Have you ever run the 26.2 mile marathon run? If not, this vegetable is about to bring you that much closer. The Greek term for fennel is marathon or marathos, referring to the battle of Marathon and quite literally a “plain of fennels” where it took place. Additionally, fennel celebrates a rich history in Greek mythology in that knowledge was delivered to man by the gods at Olympus in a fennel stalk filled with coal. Furthermore, a giant fennel is the supposed origination of the Greek god of food and wine, Dionysus. What a romantic story this interesting and classically beautiful vegetable enjoys!
Having originated in the Mediterranean, fennel has become widely popular in many parts of the world, but remains a centerpiece of Italian and French cuisine. Fennel is an entirely edible plant with a white to pale green bulb, closely arranged and superimposed stalks, and wispy, feathery fronds at its’ top. It is a member of the Umbellifereae family and therefore shares many aesthetic similarities to dill, coriander, parsley, and carrots. Appearance aside, it is highly aromatic and has a slightly sweet flavor with a crunchy texture likened to that of celery.
Fennel enjoys a bit of a cooler growing season, therefore is commonly occurring in the early summer and fall. Our seed was started in the late winter/early spring and the starters then transplanted in early May. Given our late winter, this is our first fennel harvest at Aspen Moon Farm and a gorgeous one at that. Today, all four of us harvesters gathered in the fennel patch and reveled in the sweet anise aroma that each freshly cut fennel emitted. We stood together in this four by twenty foot space and delighted in the arrival of summer’s newest crop.
Fennel has many medicinal uses, and, nutritionally, is especially rich in vitamin C and fiber, but also is a good source of potassium, folate, niacin, and several minerals. One can use this perennial plant in a diverse number of ways in the kitchen. Generally speaking, the stems should be used in stocks or soups and the leaves as an herb seasoning. The bulb is as intensely flavored as it smells and should be cut in half with the core removed before slicing for use in any recipe. From there, I cannot say that I have had it a way that I did not enjoy, but here are a few ideas to start:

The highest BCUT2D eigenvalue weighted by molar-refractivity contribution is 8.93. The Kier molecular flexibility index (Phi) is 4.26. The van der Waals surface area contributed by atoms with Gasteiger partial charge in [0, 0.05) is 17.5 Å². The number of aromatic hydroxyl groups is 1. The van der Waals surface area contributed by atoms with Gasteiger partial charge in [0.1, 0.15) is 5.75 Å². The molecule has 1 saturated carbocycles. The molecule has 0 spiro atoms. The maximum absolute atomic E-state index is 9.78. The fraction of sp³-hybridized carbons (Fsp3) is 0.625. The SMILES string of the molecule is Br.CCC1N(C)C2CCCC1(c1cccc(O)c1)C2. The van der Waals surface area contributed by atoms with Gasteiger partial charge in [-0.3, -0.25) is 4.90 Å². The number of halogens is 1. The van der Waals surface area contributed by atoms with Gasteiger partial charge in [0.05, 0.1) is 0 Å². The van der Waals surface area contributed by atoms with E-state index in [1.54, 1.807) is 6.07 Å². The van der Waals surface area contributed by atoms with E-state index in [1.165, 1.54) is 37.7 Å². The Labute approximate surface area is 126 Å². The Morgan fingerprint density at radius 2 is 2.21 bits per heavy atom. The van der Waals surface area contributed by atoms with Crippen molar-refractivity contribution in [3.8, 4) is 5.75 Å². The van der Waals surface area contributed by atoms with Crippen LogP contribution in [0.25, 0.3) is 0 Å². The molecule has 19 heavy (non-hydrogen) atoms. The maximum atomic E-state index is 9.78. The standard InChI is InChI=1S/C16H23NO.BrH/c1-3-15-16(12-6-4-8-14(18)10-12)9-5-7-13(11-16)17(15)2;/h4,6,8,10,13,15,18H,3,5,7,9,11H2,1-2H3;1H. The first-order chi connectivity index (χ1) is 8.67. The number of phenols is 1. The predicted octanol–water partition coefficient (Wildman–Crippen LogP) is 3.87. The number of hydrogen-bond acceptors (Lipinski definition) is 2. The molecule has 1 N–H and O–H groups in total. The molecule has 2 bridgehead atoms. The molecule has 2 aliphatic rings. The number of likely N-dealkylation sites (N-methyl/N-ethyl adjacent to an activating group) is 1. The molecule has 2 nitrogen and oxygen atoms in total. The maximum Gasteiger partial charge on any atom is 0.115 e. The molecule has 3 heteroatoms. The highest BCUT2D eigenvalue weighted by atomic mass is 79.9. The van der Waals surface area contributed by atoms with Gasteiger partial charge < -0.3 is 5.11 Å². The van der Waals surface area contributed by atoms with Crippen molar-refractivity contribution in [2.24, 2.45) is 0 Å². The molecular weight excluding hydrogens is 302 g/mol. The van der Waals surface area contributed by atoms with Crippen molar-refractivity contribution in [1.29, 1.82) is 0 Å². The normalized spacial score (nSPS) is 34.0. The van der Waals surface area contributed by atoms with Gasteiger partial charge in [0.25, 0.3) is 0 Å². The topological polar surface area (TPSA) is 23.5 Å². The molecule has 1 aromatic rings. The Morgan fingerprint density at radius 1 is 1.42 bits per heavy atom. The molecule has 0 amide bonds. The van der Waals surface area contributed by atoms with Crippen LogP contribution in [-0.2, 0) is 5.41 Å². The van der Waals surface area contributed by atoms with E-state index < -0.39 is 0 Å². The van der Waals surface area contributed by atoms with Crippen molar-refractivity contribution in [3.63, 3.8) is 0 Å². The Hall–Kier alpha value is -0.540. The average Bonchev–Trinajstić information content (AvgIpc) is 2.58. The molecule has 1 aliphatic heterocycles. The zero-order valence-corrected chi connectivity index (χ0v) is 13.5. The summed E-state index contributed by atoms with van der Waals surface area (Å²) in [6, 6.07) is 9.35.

– Fennel slaw served over grilled fish
– Roasted or braised served alongside any roasted meat
– Raw in an arugula salad with fresh fruit of choice and blue cheese
– Raw with orange supremes and avocado
Or try this seasonally inspired recipe:
Spring Fava Bean Fennel Salad Recipe
– 2-3 lbs fresh fava beans (also called broad beans), yielding about 1 1/2 to 2 cups shelled beans
– 1 small bulb fennel, thinly sliced (mandoline works well for this)
– 2 ounces Parmesan cheese, thinly sliced
– – 10 fresh mint leaves, thinly sliced (chiffonade by stacking leaves and rolling them into a cigar shape, cut thin slices from the end)
– 2 scallions (green onions), sliced
– Extra virgin olive oil
– Lemon juice
– Freshly ground black pepper
- Remove fava beans from both their outer pod.
- Add the beans to 2 quarts of boiling, salted water. Simmer the beans for a few minutes, until just tender. Use a slotted spoon to remove the beans from the pan and plunge into a bowl of ice water to stop the cooking, and to shock the beans into a bright green color. Let the beans sit in the ice water for a minute or two, then drain them and remove their peel.
- In a bowl, combine the freshly peeled and cooked fava beans, the sliced fennel, and onions. Drizzle extra virgin olive oil over the mixture, sprinkle with salt and pepper, and toss to coat. Squeeze some lemon juice over the salad (about a tablespoon), add the Parmesan and mint, and toss to mix. Garnish with fennel fronds and/or mint sprigs
Also included in this week’s CSA share (varies by pick-up location):
– Salad mix or head lettuce
– Arugula or Spicy Greens mix
– Red spring onions, walla walla onions, or green shallots
– Green peppers, beets, or leafy greens
– Baby carrots
– Kohlrabi or fennel